I grew up in a fairly small town north of Toronto. Where I’m from, our library – The Aurora Public Library – was less of place to rent books and more of a valuable commodity to the many members of our lively community. I spent many evenings meeting classmates in the convenient, yet significantly limited secluded study rooms offered by the establishment. The quiet, calm environment presented us with the possibility to truly focus in a less distracting setting than the ones which usually surrounded us at home or at school and the library itself proved to be an ideal central meeting spot, especially around exam periods.
Although the only time I actually made use of the services my library had to offer was when I was feeling particularly studious, I also made a point to visit with my younger brother, who greatly enjoyed a specific room of the establishment distinctively intended for children. Filled with colourful books, puzzles, and toys, this room was not only entertaining due to its varied content but also for the frequent events that unfolded every so often, attracting a crowd of curious preschoolers, eager for the Story Time Sessions, the Library Lego Days or the Arts&Crafts Program.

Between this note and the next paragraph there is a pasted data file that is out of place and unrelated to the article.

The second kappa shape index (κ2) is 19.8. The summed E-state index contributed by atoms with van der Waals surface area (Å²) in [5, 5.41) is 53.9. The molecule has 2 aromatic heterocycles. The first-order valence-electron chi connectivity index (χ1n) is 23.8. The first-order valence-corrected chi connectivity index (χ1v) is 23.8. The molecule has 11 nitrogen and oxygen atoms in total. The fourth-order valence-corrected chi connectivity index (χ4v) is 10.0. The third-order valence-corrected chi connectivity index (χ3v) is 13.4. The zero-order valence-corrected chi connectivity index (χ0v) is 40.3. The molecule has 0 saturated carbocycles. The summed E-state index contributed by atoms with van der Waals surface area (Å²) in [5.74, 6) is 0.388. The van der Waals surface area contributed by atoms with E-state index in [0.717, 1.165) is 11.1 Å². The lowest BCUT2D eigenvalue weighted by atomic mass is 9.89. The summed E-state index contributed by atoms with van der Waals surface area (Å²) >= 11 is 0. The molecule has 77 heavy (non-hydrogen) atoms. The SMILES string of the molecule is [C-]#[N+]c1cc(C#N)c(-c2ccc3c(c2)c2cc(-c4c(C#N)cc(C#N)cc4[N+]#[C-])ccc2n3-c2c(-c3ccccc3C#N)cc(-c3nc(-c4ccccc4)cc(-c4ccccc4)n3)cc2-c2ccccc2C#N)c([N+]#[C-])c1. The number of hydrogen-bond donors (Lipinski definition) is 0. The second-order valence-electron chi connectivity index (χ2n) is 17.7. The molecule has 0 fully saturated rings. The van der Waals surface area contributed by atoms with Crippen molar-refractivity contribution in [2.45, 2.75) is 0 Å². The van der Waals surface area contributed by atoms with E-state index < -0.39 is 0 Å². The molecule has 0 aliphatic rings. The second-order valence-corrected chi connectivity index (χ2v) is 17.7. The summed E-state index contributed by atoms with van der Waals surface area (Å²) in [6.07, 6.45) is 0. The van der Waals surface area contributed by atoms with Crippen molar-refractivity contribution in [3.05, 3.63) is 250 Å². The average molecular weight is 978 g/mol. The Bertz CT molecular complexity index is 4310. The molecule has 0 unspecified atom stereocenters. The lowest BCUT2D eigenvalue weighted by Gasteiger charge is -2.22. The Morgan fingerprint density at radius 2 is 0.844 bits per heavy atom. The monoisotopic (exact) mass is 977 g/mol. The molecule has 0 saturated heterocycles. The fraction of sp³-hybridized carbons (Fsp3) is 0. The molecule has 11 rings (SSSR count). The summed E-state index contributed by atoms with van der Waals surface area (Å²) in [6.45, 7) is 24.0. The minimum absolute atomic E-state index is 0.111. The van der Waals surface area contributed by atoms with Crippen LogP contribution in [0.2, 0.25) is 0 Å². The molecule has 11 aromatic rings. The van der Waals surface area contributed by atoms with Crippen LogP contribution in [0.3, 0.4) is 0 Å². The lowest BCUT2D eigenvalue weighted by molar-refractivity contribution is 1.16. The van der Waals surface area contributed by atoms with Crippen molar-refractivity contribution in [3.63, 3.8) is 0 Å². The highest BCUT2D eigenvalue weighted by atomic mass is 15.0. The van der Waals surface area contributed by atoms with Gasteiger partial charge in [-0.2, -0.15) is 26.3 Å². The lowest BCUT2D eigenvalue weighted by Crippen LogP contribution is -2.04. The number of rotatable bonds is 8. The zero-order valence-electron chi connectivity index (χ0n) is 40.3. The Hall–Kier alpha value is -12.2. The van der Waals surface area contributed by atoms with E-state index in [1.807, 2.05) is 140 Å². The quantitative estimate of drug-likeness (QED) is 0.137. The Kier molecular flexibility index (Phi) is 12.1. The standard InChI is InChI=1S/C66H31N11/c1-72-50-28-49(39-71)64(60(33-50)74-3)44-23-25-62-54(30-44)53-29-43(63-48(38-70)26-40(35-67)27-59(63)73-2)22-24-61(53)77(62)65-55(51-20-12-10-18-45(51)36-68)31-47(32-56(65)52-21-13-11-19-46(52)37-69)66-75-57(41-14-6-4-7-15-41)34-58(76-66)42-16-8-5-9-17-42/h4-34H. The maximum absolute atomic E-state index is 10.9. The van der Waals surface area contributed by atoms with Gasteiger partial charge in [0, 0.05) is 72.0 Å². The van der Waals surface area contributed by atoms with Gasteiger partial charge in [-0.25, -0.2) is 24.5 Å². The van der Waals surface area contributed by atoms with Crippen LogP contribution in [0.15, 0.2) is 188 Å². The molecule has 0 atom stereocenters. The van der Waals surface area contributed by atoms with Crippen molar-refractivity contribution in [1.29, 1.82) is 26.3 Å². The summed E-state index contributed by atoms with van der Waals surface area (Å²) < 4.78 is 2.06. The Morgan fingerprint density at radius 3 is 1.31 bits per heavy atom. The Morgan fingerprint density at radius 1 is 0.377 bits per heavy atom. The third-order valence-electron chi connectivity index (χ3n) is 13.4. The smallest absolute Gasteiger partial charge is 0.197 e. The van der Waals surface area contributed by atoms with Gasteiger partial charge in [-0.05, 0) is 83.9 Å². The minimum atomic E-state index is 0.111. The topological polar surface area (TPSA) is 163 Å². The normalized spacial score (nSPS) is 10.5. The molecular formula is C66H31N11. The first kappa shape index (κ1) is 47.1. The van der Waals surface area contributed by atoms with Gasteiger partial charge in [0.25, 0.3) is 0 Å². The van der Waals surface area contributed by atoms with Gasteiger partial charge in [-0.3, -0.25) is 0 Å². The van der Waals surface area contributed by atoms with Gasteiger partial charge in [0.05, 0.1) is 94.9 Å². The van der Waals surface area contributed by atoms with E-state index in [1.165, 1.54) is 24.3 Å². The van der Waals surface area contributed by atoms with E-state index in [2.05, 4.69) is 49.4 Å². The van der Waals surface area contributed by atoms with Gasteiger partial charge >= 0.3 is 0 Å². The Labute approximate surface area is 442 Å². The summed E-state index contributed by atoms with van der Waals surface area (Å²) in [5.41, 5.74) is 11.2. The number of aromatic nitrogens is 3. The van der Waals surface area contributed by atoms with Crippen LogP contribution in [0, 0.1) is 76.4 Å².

So when questioned on my local library, I connected these two purposes for frequenting the organization and understood that the major significance of the Aurora Public Library lay in its role as a community and cultural centre, this which promotes personal productivity and social engagement, all while allowing people of all ages and backgrounds to associate with each other, share ideas, and come to better understand themselves and their neighbourhood.
– Sarah Ruest